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E Rossi. White Death - Blizzard Of '77. The Internet Journal of Rescue and Disaster Medicine. 2001 Volume 3 Number 1.
A short story about the Blizzard of 1977
I was looking out my window of my lakeshore home on the morning of Friday, January 28, 1977. Through field glasses, I watched a flock of greater Canada geese feeding on the corn that I had spread for them on the frozen surface of Lake Erie, just a stone throw away. Suddenly the geese all collapsed on their breasts onto the ice facing into the breeze. They then pulled their feet up into their breast feathers. Twisting their necks backwards, they then tucked their bills and heads into their back feathers.
I looked out onto the frozen lake. I saw a wall of white as high as a mountain flowing across the ice toward the geese and my home. That wall of snow hit my house with hurricane force and almost shattered the bay windows. The blizzard of the century had arrived.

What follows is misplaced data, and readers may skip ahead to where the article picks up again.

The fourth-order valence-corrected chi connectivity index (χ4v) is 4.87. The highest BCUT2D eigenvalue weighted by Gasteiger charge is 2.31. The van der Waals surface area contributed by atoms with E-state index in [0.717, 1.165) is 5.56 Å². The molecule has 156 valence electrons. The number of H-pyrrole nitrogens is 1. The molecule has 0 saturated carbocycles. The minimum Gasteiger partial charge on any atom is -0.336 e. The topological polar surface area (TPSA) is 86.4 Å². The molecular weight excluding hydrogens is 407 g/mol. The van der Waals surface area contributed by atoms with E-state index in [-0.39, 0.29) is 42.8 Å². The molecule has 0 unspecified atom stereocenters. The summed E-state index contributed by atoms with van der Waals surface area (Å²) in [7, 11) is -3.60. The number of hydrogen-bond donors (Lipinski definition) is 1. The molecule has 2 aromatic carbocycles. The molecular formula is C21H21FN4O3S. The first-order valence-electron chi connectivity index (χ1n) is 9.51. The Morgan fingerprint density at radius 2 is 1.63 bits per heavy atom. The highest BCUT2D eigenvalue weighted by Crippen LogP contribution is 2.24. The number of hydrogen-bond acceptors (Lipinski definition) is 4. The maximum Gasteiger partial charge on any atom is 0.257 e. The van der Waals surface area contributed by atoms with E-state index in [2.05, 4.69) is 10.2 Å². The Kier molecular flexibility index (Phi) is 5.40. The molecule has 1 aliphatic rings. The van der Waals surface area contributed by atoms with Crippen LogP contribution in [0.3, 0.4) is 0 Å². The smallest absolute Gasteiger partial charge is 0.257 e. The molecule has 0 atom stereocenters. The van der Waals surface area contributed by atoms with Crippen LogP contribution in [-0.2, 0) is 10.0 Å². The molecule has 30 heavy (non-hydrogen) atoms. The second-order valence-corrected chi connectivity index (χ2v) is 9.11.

On the fourth and final day of the storm, I tucked my camera inside my parka and waited for a clearing in the blowing snow. I then crawled across the snow toward the geese.
Photo by Erno Rossi.
Later on that fourth day, during another clearing in the storm, those same geese all stood up, strutted about, flapped their wings and then took flight toward the open water of the Niagara River. The blizzard of the millennium had ended.
Erno Rossi is a freelance writer-photographer, world traveler, outdoor columnist, best-selling author and former teacher of history, sociology and disaster survival.
A Canadian-American Survival Classic In print since 1978 Revised and updated in 1999 http://www.whitedeath.com